This time last year we often saw drivers make four pit stops during races. That wasn’t the case by the end of the year, not at present, and it’s likely we’ll see teams make further progress with the tyres in the coming races.

Therefore Pirelli should avoid making knee-jerk changes to the tyre compounds. However the rule makers and teams should consider two changes to the tyre rules which would improve the sport.

Change the rules, not the tyres

Kimi Raikkonen, Lotus, Bahrain, 2012First, the ‘top ten tyre rule’ – which requires all drivers in Q3 to start the race with the tyres they qualified on – should be scrapped.

It was intended to encourage some drivers in the top ten to start the race on the harder tyres. Since its introduction in 2010 it has rarely had that effect.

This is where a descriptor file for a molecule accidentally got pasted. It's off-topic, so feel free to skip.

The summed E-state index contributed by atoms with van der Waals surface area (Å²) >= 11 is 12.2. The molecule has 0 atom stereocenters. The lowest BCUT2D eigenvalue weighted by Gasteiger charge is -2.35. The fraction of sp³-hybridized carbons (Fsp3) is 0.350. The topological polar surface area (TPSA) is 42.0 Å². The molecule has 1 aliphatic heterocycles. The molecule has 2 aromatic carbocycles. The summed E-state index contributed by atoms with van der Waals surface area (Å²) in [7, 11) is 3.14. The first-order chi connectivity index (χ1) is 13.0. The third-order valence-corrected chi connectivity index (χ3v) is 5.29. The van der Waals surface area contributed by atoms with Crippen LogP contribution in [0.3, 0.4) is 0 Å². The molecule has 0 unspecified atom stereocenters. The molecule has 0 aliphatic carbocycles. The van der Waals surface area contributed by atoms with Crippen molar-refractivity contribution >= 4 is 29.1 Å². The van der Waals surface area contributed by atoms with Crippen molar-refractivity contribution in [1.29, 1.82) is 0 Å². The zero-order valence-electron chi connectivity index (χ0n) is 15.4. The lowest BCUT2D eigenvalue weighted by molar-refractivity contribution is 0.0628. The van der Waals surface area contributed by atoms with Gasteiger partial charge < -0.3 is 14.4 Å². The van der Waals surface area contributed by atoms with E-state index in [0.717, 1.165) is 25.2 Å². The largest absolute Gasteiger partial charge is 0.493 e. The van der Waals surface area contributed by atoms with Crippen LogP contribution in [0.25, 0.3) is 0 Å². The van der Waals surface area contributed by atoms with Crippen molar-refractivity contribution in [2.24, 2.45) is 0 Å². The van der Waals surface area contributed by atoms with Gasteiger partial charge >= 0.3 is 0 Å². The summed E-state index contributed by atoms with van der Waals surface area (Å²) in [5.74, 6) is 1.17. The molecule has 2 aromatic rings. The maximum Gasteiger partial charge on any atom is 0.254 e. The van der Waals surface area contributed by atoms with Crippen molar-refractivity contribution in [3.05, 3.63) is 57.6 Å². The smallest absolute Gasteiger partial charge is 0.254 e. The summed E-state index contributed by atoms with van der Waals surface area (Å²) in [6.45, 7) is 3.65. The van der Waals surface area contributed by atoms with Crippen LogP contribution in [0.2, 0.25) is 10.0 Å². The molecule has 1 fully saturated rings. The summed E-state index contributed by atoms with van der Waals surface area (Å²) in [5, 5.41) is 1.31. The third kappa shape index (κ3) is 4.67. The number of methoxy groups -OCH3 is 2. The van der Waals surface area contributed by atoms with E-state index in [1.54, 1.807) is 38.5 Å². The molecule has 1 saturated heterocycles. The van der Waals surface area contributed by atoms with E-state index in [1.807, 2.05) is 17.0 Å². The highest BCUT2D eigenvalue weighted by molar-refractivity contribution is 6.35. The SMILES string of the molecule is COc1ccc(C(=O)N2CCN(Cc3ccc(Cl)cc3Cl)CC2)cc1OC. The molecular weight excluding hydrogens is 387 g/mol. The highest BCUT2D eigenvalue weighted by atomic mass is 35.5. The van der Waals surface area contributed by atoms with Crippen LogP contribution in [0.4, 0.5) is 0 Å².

Worse, it now seems to be encouraging drivers not to set times in Q3. In Bahrain Lotus gambled on not sending Kimi Raikkonen out for another run in Q2, content at missing the top ten and saving more fresh tyres for the race. We saw much the same last year.

Forcing the top ten drivers to start the race on worn tyres reduces the teams’ strategic options. A problem which is compounded by another unnecessary rule which also needs to be scrapped.

This is the ‘mandatory tyre change’ rule, which forces drivers to use both types of tyre compound during the race.

Because of this rule, no-one can gamble on completing a dry race without a tyre change. Everyone knows that everyone else will have to make at least one pit stop and can plan and second-guess them accordingly.

The rule was first brought in when Bridgestone became F1′s sole tyre supplier in 2007, amid concern that the end of the tyre war meant that tyres would cease to be a talking point and Bridgestone would receive little publicity from their involvement in F1.

That is clearly not a concern for Pirelli. Therefore this rule is not needed from a sporting or marketing perspective. Last year 83% of F1 Fanatic readers supported getting rid of it.

No knee-jerk needed

Pirelli’s tyres have produced some terrific racing since they were introduced last year.